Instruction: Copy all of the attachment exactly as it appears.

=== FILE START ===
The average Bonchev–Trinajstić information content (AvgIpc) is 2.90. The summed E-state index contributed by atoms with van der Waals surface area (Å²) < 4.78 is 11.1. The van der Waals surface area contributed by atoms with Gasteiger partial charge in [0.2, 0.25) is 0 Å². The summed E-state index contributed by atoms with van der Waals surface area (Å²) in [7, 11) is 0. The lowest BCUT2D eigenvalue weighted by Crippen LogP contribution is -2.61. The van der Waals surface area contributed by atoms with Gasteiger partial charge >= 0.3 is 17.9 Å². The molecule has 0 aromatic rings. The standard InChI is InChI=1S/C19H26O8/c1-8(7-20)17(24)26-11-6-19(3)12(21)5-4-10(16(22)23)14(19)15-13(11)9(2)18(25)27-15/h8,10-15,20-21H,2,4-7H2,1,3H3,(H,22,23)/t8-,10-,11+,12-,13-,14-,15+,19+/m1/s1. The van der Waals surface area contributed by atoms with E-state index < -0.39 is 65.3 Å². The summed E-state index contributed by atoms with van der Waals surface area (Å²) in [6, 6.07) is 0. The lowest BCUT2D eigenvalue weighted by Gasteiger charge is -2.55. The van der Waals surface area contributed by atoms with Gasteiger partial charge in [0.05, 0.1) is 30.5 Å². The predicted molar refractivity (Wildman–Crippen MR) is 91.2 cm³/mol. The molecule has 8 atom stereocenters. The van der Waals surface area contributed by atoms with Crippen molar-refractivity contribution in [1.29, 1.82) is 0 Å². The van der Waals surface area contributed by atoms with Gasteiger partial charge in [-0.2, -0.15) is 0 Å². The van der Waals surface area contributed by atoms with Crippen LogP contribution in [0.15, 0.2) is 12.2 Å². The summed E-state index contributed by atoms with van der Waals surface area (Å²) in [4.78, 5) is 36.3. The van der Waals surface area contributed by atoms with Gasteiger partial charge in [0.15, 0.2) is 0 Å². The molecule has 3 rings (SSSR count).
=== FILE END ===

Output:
The average Bonchev–Trinajstić information content (AvgIpc) is 2.90. The summed E-state index contributed by atoms with van der Waals surface area (Å²) < 4.78 is 11.1. The van der Waals surface area contributed by atoms with Gasteiger partial charge in [0.2, 0.25) is 0 Å². The summed E-state index contributed by atoms with van der Waals surface area (Å²) in [7, 11) is 0. The lowest BCUT2D eigenvalue weighted by Crippen LogP contribution is -2.61. The van der Waals surface area contributed by atoms with Gasteiger partial charge >= 0.3 is 17.9 Å². The molecule has 0 aromatic rings. The standard InChI is InChI=1S/C19H26O8/c1-8(7-20)17(24)26-11-6-19(3)12(21)5-4-10(16(22)23)14(19)15-13(11)9(2)18(25)27-15/h8,10-15,20-21H,2,4-7H2,1,3H3,(H,22,23)/t8-,10-,11+,12-,13-,14-,15+,19+/m1/s1. The van der Waals surface area contributed by atoms with E-state index < -0.39 is 65.3 Å². The summed E-state index contributed by atoms with van der Waals surface area (Å²) in [6, 6.07) is 0. The lowest BCUT2D eigenvalue weighted by Gasteiger charge is -2.55. The van der Waals surface area contributed by atoms with Gasteiger partial charge in [0.05, 0.1) is 30.5 Å². The predicted molar refractivity (Wildman–Crippen MR) is 91.2 cm³/mol. The molecule has 8 atom stereocenters. The van der Waals surface area contributed by atoms with Crippen molar-refractivity contribution in [1.29, 1.82) is 0 Å². The van der Waals surface area contributed by atoms with Gasteiger partial charge in [-0.2, -0.15) is 0 Å². The van der Waals surface area contributed by atoms with Crippen LogP contribution in [0.15, 0.2) is 12.2 Å². The summed E-state index contributed by atoms with van der Waals surface area (Å²) in [4.78, 5) is 36.3. The van der Waals surface area contributed by atoms with Gasteiger partial charge in [0.15, 0.2) is 0 Å². The molecule has 3 rings (SSSR count).